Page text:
Sanitation Ministry

Lauding President Nana Addo Dankwa Akufo-Addo for setting up a ministry responsible for sanitation, Mr Rawlings said: “The opening up of waste management operations to other businesses will, in the medium to long term, create a more efficient and effective waste management climate in the country.”

Former President Rawlings, however, said there was something he would have done in addition, which he knew would have made people unhappy, but he would still have gone ahead and done it because no one had “the right to do some of the things we do when it comes to the issue of the environment and refuse disposal”.

“It is uncivilised for us to continue the way we are going. No matter how successful or how many Jospongs and how many others will be brought on board, if we cannot dump our refuse responsibly in a place that is carved out for it, they cannot help us clean this environment. No number of ministries that will be established will help us live in a very civilised manner.
 “What is worse is that our irresponsibility on a global scale is leading to global warming. From 1.5 degrees, global warming was headed for three degrees,” he said.

Jospong commended

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He commended the Jospong Group of Companies for its integrated waste management solutions and the employment of more than 200,000 Ghanaians, the introduction of the 'borla' taxi, the establishment of a waste treatment plant and for bringing an end to ‘Lavender Hill’.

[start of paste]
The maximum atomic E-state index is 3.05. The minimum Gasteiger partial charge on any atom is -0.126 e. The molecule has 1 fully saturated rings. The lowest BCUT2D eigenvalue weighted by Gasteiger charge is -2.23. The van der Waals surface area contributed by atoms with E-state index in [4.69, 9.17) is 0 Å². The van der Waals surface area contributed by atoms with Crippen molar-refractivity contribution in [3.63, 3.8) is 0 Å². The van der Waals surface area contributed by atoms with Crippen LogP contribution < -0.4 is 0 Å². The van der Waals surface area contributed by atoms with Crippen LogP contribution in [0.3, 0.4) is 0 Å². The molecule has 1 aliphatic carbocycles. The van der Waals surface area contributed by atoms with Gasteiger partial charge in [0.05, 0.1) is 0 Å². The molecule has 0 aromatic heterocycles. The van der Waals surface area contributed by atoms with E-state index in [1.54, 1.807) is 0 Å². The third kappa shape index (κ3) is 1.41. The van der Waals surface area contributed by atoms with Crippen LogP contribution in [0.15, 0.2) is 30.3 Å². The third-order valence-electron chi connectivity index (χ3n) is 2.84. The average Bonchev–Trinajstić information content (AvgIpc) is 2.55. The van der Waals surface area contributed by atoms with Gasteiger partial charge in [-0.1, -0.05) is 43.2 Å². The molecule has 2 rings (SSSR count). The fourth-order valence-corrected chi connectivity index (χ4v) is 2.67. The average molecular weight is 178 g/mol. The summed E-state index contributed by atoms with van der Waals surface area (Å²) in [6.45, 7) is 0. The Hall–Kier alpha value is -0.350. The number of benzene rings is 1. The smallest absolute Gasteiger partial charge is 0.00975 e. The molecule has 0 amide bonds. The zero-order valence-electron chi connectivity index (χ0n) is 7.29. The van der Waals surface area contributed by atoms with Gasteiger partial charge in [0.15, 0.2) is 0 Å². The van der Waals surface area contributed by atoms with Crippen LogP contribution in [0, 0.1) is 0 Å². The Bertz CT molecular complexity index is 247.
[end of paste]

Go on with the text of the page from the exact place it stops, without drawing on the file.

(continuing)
“I remember someone saying: ‘Oh he was just a kiosk man’. When just a kiosk man can do things like these, you have to respect it.

“God has given him some talents and I am grateful that we have such people. He picked on the worst kind of job in this country and has almost made a success of it,” he added.

He explained that Mr Joseph Siaw Agyepong, the Chief Executive Officer (CEO) of the Jospong Group, had almost made a success of managing waste because “we haven’t quite cleared the refuse in the environment. Nothing portends how civilised or uncivilised a human community is or can be if you are not handling refuse collection responsibly”.

“We would have been much worse if people like him were not playing the role he has played so far,” he said.

He said hitherto he got angry at the mention of the name Zoomlion, asking how many people would do that kind of demeaning sanitary job “because I heard that a huge percentage of district assemblies’ budget had been carved out to them alone and there were no competitors. And I thought some of that money could have been carved out to other private entrepreneurs to ensure that there was competition”.

Service

Mr Agyepong said the thanksgiving service was a tradition that had come to stay and that in Accra alone 10 zonal and 249 district centres across the country were holding the service simultaneously.

He added that currently the group had 2,000 management staff who were supervising more than 50,000 employees.

Additionally, it had created more than 2,000 work forces and had gone international with a presence in Angola, Zambia, Sierra Leone and Togo.

Giving thanks to God for the achievements of the companies, Mr Agyepong said all successes had been chalked up through sowing in tears.

He paid tribute to successive governments and Presidents who had supported him over the years.